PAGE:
This artist's concept shows the surface of a neutron star cracking up under internal stresses, creating a powerful outburst of energy. A neutron star is the crushed core of a once-mighty star, and its surface consists of a thin layer of ultradense iron. A "starquake" on its surface may also be triggered by interactions with a companion object. [Darlene McElroy/LANL]
Earth’s crust sometimes “cracks,” causing earthquakes and other deadly events. Yet these events are puny compared to what happens when the crust of a neutron star cracks. That can release more energy than millions of normal stars.
A neutron star is basically a big atomic nucleus spinning through space. Gravity has squeezed it so tightly that a cupful of its material would weigh billions of tons. It’s topped by a thin crust of iron that’s not quite as dense as the material below it.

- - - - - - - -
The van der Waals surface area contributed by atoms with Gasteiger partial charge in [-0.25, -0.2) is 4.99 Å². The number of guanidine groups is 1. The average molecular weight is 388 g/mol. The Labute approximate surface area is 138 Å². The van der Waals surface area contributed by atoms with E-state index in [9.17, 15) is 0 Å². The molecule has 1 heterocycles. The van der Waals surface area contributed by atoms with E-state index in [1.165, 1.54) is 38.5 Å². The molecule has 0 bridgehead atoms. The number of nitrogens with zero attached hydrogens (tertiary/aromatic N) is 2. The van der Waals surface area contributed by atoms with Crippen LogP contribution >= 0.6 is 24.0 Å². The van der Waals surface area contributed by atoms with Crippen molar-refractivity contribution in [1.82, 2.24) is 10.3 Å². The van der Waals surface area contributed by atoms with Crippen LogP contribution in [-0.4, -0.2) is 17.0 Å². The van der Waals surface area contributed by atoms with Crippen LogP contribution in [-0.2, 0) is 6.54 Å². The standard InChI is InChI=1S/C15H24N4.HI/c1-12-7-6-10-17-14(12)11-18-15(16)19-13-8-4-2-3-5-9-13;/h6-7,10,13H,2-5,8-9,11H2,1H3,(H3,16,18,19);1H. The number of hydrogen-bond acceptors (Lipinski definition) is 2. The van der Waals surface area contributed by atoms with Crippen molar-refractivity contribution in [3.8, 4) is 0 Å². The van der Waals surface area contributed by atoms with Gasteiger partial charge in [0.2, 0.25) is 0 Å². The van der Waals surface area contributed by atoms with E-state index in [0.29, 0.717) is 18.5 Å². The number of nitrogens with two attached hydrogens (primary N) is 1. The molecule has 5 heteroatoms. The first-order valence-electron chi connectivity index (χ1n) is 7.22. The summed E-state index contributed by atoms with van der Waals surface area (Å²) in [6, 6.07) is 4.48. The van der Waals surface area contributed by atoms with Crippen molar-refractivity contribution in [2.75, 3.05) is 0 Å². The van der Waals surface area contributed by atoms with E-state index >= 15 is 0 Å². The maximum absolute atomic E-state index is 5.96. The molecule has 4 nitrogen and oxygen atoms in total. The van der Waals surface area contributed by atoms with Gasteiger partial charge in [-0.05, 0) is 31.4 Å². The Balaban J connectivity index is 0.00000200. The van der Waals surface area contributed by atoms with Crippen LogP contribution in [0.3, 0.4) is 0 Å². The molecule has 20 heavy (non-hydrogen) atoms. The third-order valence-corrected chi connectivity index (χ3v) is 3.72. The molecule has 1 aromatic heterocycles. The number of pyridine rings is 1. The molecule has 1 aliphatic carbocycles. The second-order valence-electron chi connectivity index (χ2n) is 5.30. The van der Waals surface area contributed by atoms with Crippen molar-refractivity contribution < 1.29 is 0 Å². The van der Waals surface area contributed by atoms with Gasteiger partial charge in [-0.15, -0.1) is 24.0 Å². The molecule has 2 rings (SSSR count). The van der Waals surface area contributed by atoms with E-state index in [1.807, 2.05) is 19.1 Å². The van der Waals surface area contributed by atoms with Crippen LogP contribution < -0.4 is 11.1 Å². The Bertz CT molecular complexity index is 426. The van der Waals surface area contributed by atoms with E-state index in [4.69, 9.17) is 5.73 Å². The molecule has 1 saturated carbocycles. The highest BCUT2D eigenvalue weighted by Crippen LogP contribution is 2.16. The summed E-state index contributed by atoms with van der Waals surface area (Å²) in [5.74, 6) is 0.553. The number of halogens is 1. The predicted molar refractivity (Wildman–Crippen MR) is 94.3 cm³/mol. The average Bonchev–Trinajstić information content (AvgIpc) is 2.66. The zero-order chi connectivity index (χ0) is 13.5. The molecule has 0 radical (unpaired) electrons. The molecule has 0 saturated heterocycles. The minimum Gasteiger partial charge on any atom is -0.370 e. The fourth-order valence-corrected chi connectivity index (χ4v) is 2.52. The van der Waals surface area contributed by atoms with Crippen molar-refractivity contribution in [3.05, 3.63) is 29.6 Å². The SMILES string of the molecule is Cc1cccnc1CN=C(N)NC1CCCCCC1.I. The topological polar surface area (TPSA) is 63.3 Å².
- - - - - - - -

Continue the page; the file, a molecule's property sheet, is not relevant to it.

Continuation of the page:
A study by David Tsang of Caltech says that if two neutron stars are about to merge - or a neutron star and a black hole - the neutron star’s crust should break up in the final seconds before the merger.
As the two objects spiral together, tides on the neutron star’s surface get stronger, pulling and stretching the crust. The crust cracks, sending seismic waves bouncing through the star. The waves get so intense that they shatter the crust. That energy then feeds into the neutron star’s magnetic field, producing a fireball - moments before the star is destroyed in the collision.
Studying such an event would reveal important details about the crust, and about the transition zone between the crust and the star’s core. Such studies would require a way to measure gravitational waves - something that’s not possible right now. But advances in technology could change that - allowing scientists to probe the nature of some of the most bizarre objects in the universe.
Script by Damond Benningfield, Copyright 2013
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